Synchronicities with Dr. Lydia Cho


SYNCHRONICITIES with DR. LYDIA CHO 

 

“The universe is always nurturing and provides.”

 

“Prayer is an important form of meditation — being at peace with yourself and the universe, beseeching what you would like. Prayer, spiritual, enlightenment, and awakening are so related.”

 

– neuropsychologist Dr. Lydia Cho

 

 

Episode Summary:

 

Have you ever wondered if you can influence how often you experience significant spiritual events?  Is there anything you can do to experience more meaningful synchronicities in your life?

 

In this episode, we talk with Dr. Lydia Cho, a Harvard Psychologist who studied spirituality with recent guest Dr. Lisa Miller at Columbia Teachers College, author of “The Awakened Brain”. Dr. Cho is currently teaching and researching neuropsychology at Harvard affiliated McLean hospital. And she loves to talk about spirituality and synchronicity. Wow!

 

Listen in to hear how Dr. Lydia Cho views the interplay between spirituality, religion, psychology, mental health, and the higher power of the universe.

 

 

Topics We Discuss:

  • [3:30]   How Dr. Lydia Cho ended up studying synchronicities. From a family of medical professionals with a constant religious practice, emotional functioning felt more important to Dr. Cho than just physical body healthcare.
  • [10:44]  As teenager while playing piano, Dr. Cho experienced smelling the perfume of her beloved, deceased piano teacher. And how her grandparents reacted.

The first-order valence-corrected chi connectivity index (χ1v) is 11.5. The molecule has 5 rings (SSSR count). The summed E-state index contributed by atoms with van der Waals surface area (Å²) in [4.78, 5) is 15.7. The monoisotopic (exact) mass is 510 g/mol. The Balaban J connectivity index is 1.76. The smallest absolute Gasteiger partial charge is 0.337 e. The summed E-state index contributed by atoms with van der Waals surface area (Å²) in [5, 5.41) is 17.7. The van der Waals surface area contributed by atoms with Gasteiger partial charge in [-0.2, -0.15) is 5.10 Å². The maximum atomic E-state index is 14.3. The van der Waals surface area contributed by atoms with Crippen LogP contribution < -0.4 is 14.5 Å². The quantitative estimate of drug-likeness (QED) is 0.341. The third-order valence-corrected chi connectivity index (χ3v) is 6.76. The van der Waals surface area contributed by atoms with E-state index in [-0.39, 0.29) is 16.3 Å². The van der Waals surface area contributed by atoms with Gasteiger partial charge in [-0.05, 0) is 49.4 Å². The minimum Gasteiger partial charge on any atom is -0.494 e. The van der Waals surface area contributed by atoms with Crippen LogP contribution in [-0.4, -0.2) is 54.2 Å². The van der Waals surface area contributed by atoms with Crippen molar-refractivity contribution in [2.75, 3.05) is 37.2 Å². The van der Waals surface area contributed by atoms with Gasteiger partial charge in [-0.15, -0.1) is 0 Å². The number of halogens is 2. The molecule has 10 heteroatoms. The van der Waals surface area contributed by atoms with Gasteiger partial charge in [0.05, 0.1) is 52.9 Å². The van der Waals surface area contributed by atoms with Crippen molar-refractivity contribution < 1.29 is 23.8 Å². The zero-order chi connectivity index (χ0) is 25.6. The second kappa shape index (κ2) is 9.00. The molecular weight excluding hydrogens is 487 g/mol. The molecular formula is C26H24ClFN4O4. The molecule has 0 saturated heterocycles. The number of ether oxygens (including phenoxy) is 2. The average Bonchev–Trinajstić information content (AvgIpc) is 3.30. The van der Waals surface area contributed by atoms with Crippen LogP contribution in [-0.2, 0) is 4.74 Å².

• [12:00]  While jogging on campus Dr. Cho had a premonition of a dear friend’s passing, followed by a grief dream visitation from her friend.
  • [13:30]  Synchronicity is a meaningful coincidence, a connection between your outer and inner worlds.
  • [13:30]  Dr. Cho’s masters level study in synchronicity awareness resulted in an increase in experiences of synchronicities and a feelings of connectedness.
  • [19:50]  How “the fathers of psychology” and collaborators, Carl Jung and Sigmund Freud, viewed synchronicity very differently. Freud considered religion mass delusion. Jung considered religion a valuable psychotherapeutic system of images and symbols.
  • [25:17]  Synchronicities positively impact health outcomes. Outcomes are more positive for people with spirituality within a religious framework vs. being spiritual without a religious framework.
  • [34:11] Harold G. Koenig’s research at Duke University on the effects of religion and spirituality on health.  The Duke University Religion Index (DUREL) measure of religious involvement.

 

 

 

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